Visual Studio Code: the most important 12 shortcuts to get started with

New to Visual Studio Code (VS Code)? This post will walk you through the most useful and commonly used VS code shortcuts. Some of them might take some getting used to, but once you are comfortable using them instead of clicking around with a mouse you should see your productivity skyrocket!

Here's a quick summary of all the commands for anyone who are already familiar with VS Code.

  • cmd + shift + P - to open up command palette
  • cmd + P - search for a file in workspace
  • cmd + T - search for a method in workspace
  • ctrl + tab - switch between opened tabs
  • cmd + option + left-arrow & cmd + option + right-arrow - go left or right of currently opened tabs
  • ctrl + ` - toggle integrated terminal
  • cmd + B - toggle
  • cmd + D - select the next occurrence of the currently highlighted text (multi-select)
  • cmd + shift + L - select all occurrences of currently highlighted text (multi-select)
  • cmd + option + up-arrow and cmd + option + down-arrow will add cursor above/below (multi-select)
  • option + up-arrow & option + down-arrow will move the line up or down respectively
  • option + shift + up-arrow & option + shift + down-arrow will duplicate the current line and insert it at line above or below

If you would want to learn the why behind each of the shortcuts, feel free to keep reading.

cmd + shift + P to open command palette

If you don't know already, command palette is built into many software nowadays. The idea of command palette is that it gives the user one central place that allows many possible actions. E.g. if I want to open a file, open up settings, change my theme, switch project, open new workspace you name it. If there is something you can change in VS Code, you can find it or get to it via the command palette.

And no, it is not just geeky developer software and tools. Mac's spotlight search is a pretty good example of this, but I personally use Alfred which is an enhanced version of it.

Screenshot 2019-08-22 at 22.34.16

cmd + P to search for a file

In large projects, in order to keep things clean, we often use very nested folder structures. This makes it a nightmare trying to find the file we are looking for. Personally, I think the only time you are allowed to use the Explorer (the files size menu) is when you have no idea what the file is called but remember where it is located. VS Code does a great job at indexing everything, which means file searches are fast and with vague lookups, you don't even need to enter the right filename to get it to show in the results.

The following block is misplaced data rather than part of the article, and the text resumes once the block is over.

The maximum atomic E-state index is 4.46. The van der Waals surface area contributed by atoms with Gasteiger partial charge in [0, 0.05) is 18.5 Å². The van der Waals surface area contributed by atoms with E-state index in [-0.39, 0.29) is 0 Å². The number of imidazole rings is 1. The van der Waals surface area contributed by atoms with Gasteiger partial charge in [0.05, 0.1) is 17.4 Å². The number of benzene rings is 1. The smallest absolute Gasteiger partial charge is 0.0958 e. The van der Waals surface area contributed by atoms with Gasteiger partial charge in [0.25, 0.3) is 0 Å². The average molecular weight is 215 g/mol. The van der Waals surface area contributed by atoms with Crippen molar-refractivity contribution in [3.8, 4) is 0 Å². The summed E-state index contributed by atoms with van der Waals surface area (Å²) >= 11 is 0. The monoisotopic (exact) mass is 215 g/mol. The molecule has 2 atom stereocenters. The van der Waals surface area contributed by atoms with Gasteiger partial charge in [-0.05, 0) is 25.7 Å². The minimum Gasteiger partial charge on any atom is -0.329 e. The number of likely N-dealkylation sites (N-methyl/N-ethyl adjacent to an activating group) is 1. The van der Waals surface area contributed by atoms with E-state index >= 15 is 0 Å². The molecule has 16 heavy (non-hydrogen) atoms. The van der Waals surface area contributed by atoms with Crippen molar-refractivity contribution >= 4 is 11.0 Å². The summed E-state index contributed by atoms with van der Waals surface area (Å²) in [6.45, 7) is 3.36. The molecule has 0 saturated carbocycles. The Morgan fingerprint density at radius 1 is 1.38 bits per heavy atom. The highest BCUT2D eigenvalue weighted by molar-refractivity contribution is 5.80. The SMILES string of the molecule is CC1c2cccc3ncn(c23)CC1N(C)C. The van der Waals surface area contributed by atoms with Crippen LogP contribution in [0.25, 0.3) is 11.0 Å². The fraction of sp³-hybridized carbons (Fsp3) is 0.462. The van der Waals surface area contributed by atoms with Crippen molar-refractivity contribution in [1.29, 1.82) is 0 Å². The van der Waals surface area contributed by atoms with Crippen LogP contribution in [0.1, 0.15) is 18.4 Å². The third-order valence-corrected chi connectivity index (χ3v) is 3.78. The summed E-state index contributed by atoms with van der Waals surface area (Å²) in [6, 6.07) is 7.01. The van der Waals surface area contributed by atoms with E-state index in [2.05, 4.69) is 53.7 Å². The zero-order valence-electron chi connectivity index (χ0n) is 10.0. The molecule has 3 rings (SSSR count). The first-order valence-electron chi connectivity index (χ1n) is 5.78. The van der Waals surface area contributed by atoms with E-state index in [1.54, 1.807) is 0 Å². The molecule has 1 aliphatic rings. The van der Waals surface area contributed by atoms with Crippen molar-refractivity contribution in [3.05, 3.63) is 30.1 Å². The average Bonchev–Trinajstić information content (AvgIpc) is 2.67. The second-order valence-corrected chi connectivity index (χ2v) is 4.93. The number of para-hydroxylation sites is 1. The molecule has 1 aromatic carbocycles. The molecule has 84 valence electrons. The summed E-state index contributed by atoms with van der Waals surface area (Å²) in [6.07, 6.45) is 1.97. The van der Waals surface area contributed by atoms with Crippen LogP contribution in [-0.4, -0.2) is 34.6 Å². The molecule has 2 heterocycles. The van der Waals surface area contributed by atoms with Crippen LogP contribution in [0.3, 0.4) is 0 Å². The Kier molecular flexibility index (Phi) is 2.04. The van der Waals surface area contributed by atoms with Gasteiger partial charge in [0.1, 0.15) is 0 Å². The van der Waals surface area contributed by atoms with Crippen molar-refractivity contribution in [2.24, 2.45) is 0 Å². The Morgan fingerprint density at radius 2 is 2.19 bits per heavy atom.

Here's a screenshot of me butcher the word "reducer" and it still managed to find it.

Screenshot 2019-08-22 at 22.44.00

ctrl + tab switch between opened tabs

When coding I regularly open 3 - 5 files then constantly switch before them, in a way this is good because it means the codebase is more modular. Although it can be quite painful because you got to keep clicking on different tabs. ctrl + tab will let you cycle through all of your tabs. If that is not enough ctrl + shift + tab will cycle through them in the opposite direction, in case you missed a file this way you don't need to loop through everything again.

Screenshot 2019-08-22 at 23.15.13

cmd + option + left-arrow or cmd + option + right-arrow switch to the left or right tab from current tab

Just like ctrl + tab this is another way to switch between opened tabs. This might be more easy to visualise and remember since it uses the arrow keys.

ctrl + ` toggle integrated terminal

Are you the type of person who uses an external terminal when you are coding in VS Code? Can I suggest that you give the integrated terminal a try? Rather than digging through the many opened apps trying to find the terminal every-so-often when you need it, simply hit `ctrl + `` to show and hide the integrated terminal. The integrated terminal can do everything your normal terminal does. Just as icy on the cake, why not try out ZSH shell which is a much better-improved Bash shell alternative. You can install it from here or if you are on latest Mac OS beta your machine already has it.

You can read more about how to configure it on my other post Use ZSH shell as an integrated terminal in Visual Studio Code.

Screenshot 2019-08-22 at 23.25.03

cmd + B toggle side menu

I only develop on a laptop, which has limited screen space. This means when I need to open two tabs side-by-side, I still can't see much of either tab. I normally keep the side menu hidden and bring it up when I need something e.g. explorer, source control and etc. Rather than clicking on specific icons to show hide side menu, this shortcut is a much faster way of making room for the more important stuff on the screen.

There are even shortcuts to switch between the different side menu interfaces e.g. go from explorer to source control. But I'd recommend nailing the shortcuts I'm suggesting here first, otherwise, you might be taking on too much at once.

side menu

cmd + D select the next occurrence of highlighted text